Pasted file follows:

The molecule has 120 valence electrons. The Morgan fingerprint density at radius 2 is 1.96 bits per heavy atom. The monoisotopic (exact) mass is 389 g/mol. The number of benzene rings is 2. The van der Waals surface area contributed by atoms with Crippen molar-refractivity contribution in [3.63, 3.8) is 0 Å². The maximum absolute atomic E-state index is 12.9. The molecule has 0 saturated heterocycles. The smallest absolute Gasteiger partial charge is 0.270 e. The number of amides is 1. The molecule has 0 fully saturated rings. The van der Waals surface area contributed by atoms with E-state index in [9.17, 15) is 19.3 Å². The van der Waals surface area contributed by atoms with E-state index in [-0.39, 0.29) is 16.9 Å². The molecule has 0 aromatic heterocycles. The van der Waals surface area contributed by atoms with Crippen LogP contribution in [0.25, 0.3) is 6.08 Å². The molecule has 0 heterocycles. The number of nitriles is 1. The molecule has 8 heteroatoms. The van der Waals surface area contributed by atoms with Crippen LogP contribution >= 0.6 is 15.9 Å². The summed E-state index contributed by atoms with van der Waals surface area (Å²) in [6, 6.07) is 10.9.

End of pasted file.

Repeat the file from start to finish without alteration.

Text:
The molecule has 120 valence electrons. The Morgan fingerprint density at radius 2 is 1.96 bits per heavy atom. The monoisotopic (exact) mass is 389 g/mol. The number of benzene rings is 2. The van der Waals surface area contributed by atoms with Crippen molar-refractivity contribution in [3.63, 3.8) is 0 Å². The maximum absolute atomic E-state index is 12.9. The molecule has 0 saturated heterocycles. The smallest absolute Gasteiger partial charge is 0.270 e. The number of amides is 1. The molecule has 0 fully saturated rings. The van der Waals surface area contributed by atoms with E-state index in [9.17, 15) is 19.3 Å². The van der Waals surface area contributed by atoms with E-state index in [-0.39, 0.29) is 16.9 Å². The molecule has 0 aromatic heterocycles. The van der Waals surface area contributed by atoms with Crippen LogP contribution in [0.25, 0.3) is 6.08 Å². The molecule has 0 heterocycles. The number of nitriles is 1. The molecule has 8 heteroatoms. The van der Waals surface area contributed by atoms with Crippen LogP contribution >= 0.6 is 15.9 Å². The summed E-state index contributed by atoms with van der Waals surface area (Å²) in [6, 6.07) is 10.9.